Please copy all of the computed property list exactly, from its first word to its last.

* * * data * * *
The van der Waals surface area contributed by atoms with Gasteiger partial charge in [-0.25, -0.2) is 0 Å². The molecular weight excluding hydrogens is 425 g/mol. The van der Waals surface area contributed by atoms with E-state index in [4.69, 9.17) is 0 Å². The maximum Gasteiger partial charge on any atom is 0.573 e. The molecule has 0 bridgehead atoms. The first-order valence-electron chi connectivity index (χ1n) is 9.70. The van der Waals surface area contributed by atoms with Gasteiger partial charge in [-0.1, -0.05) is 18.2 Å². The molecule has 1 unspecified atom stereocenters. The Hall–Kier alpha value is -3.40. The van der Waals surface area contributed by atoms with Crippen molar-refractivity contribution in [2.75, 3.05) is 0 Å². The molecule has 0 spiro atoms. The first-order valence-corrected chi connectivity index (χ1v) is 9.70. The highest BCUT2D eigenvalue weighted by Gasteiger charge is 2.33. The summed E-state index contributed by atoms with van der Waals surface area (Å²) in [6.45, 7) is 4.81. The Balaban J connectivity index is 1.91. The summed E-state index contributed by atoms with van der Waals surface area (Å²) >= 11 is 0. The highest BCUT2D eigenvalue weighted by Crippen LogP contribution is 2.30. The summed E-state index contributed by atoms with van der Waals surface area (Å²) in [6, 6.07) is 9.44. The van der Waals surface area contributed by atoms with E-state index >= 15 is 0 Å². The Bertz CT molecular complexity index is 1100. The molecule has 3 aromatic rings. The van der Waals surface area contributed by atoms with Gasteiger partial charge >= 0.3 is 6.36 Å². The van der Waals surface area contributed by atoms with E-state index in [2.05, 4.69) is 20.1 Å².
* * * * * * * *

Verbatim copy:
The van der Waals surface area contributed by atoms with Gasteiger partial charge in [-0.25, -0.2) is 0 Å². The molecular weight excluding hydrogens is 425 g/mol. The van der Waals surface area contributed by atoms with E-state index in [4.69, 9.17) is 0 Å². The maximum Gasteiger partial charge on any atom is 0.573 e. The molecule has 0 bridgehead atoms. The first-order valence-electron chi connectivity index (χ1n) is 9.70. The van der Waals surface area contributed by atoms with Gasteiger partial charge in [-0.1, -0.05) is 18.2 Å². The molecule has 1 unspecified atom stereocenters. The Hall–Kier alpha value is -3.40. The van der Waals surface area contributed by atoms with Crippen molar-refractivity contribution in [2.75, 3.05) is 0 Å². The molecule has 0 spiro atoms. The first-order valence-corrected chi connectivity index (χ1v) is 9.70. The highest BCUT2D eigenvalue weighted by Gasteiger charge is 2.33. The summed E-state index contributed by atoms with van der Waals surface area (Å²) in [6.45, 7) is 4.81. The Balaban J connectivity index is 1.91. The summed E-state index contributed by atoms with van der Waals surface area (Å²) >= 11 is 0. The highest BCUT2D eigenvalue weighted by Crippen LogP contribution is 2.30. The summed E-state index contributed by atoms with van der Waals surface area (Å²) in [6, 6.07) is 9.44. The van der Waals surface area contributed by atoms with E-state index >= 15 is 0 Å². The Bertz CT molecular complexity index is 1100. The molecule has 3 aromatic rings. The van der Waals surface area contributed by atoms with Gasteiger partial charge >= 0.3 is 6.36 Å². The van der Waals surface area contributed by atoms with E-state index in [2.05, 4.69) is 20.1 Å².